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Causes of WWII

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Introduction

The Causes of World War I Why and how did multinational problems in the Balkans develop into a European war in 1914? Word Count: 1563 Date due: December 11th, 2007 By Rasmus Hansen 2.u Birker�d Gymnasium CONTENTS Introduction ............................................................3 The Triple Alliance.....................................................3 The Triple Entente.....................................................4 Conflicts in the Balkans...............................................4 Balkan wars.............................................................5 July Crisis and Blank Cheque.......................................5 Conclusion...............................................................6 Bibliography............................................................7 The causes for World War I are very complex and include a large number of factors. All the great nations of Europe became involved in a huge and global war, due to diplomatic and multinational problems occurring in the Balkans. Multinational problems led to a massive European war in 1914, due to complex cobwebs of alliances and agreements. Nations felt obliged to interfere in the matter and thereby assisting or supporting their allies which inevitably led to crisis and war. The Ottoman Empire, along with Russia and Austria-Hungary, had great interest in the Balkans but the situation was marked by disagreements between the nations. Therefore the powerful European powers, including Britain, Germany and France intervened, which ultimately caused the situation to spiral out of control. Moreover, the assassination of Archduke Franz Ferdinand, is by many historians believed to be the main reason for the world war, however, the following July crisis was a result of growing multinational problems in the Balkans. ...read more.

Middle

Conflicts in the Balkans were at a peak in the years up to World War I. In 1909, a very serious event took place called the Bosnian crisis. Bosnia-Herzegovina, which was under Turkish rule, was annexed by Austria-Hungary. This act caused increased tension among the Great Powers, and was an extremely important contributor to the Great War (WWI). Turkey and Russia disapproved of Austria-Hungary's act, as Turkey ruled Bosnia, and Russia supported the Serbs who wanted to have Bosnia integrated in its own state. Germany lacked allies and its only real trustworthy ally was Austria-Hungary, and therefore Germany supported Austria in its cause as she felt she was obliged to aid her. Austria-Hungary was considering an attack on Serbia to crush the resistance, but she knew that this act could easily have dire consequences. She feared that Russia, who supported Serbia's fight for independence, would intervene and aid Serbia, and therefore relied upon German assistance if necessary. Germany was asked where she stood in this matter, and Germany's reply was to support Austria-Hungary and mobilize if necessary. Russia, who were worried about the vast power of Germany and Austria-Hungary would not risk open war because of Serbia and pulled out of the conflict, which meant great humiliation of Russia. ...read more.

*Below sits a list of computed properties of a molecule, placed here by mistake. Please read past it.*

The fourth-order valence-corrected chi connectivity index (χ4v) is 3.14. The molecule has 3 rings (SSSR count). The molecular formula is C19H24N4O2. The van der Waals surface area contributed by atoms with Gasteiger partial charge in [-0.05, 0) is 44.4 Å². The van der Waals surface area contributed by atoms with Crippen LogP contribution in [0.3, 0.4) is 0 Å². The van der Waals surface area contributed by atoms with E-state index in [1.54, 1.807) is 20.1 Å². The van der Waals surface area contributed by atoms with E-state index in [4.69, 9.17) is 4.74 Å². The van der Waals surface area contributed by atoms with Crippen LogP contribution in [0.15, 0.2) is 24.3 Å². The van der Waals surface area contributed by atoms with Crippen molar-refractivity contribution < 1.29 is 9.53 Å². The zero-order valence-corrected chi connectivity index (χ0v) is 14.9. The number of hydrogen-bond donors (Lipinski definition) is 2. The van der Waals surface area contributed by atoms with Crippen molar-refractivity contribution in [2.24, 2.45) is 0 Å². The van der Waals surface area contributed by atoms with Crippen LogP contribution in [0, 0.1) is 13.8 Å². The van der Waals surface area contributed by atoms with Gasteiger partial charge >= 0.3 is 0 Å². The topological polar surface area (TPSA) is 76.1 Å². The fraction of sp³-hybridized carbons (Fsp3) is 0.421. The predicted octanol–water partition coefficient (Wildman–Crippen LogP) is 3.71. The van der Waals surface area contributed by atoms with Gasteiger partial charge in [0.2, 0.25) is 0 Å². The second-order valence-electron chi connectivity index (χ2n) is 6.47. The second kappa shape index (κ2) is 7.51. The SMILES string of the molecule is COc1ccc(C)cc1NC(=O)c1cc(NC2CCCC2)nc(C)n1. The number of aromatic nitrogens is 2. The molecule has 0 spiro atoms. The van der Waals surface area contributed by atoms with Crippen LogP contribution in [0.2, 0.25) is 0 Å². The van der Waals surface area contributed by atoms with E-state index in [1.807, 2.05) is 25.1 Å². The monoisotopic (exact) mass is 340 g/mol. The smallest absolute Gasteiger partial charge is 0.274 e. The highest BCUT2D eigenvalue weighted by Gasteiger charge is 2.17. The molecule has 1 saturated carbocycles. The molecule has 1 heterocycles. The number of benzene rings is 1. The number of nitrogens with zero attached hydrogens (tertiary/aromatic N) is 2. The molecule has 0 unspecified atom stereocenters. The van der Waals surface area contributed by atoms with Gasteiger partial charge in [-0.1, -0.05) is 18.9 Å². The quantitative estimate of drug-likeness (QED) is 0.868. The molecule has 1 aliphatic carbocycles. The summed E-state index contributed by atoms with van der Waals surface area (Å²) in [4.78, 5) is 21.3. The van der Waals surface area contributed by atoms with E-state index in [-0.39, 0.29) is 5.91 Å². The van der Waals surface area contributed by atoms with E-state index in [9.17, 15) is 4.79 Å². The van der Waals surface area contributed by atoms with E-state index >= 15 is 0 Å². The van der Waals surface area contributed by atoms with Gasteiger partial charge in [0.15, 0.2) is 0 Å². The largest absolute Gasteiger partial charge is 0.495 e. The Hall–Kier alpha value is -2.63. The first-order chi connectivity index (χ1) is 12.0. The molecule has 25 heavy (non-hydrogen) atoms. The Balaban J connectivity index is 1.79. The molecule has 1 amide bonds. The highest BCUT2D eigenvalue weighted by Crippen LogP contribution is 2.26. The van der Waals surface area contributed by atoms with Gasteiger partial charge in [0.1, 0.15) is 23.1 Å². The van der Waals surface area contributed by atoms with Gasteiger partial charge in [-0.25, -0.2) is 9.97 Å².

Conclusion

Austria-Hungary waited until the 23rd of July 1914, to send a harsh ultimatum to Serbia. However, Serbia could not accept these conditions and was aware of the fact that it had Russia's full support. When Serbia did not accept the ultimatum, Austria-Hungary, followed by Germany, felt that she had no choice but to declare war on Serbia, thus involving Russia. However, this declaration of war against Russia would pull in Russia's allies, Britain and France (The Triple Entente), making the war develop into a massive European war. To fully appreciate and understand how WWI was caused, one must look into the many conflicts and tensions that were build up in the years before the war. The Balkan affairs were extremely important as they were what caused a background for a future war. Relations between the countries and more importantly, the alliances, were getting increasingly worse, as nations wanted to give their full support to their allies. These Balkan events build up tension, and when the Archduke Franz Ferdinand was shot dead by Serbs, the whole situation escalated into war. Therefore, it is hard to say what directly caused the war. We know that the July Crisis itself set off the war, however, it would not escalate in such an extreme way if the complex events in the Balkans hadn't taken place. ...read more.

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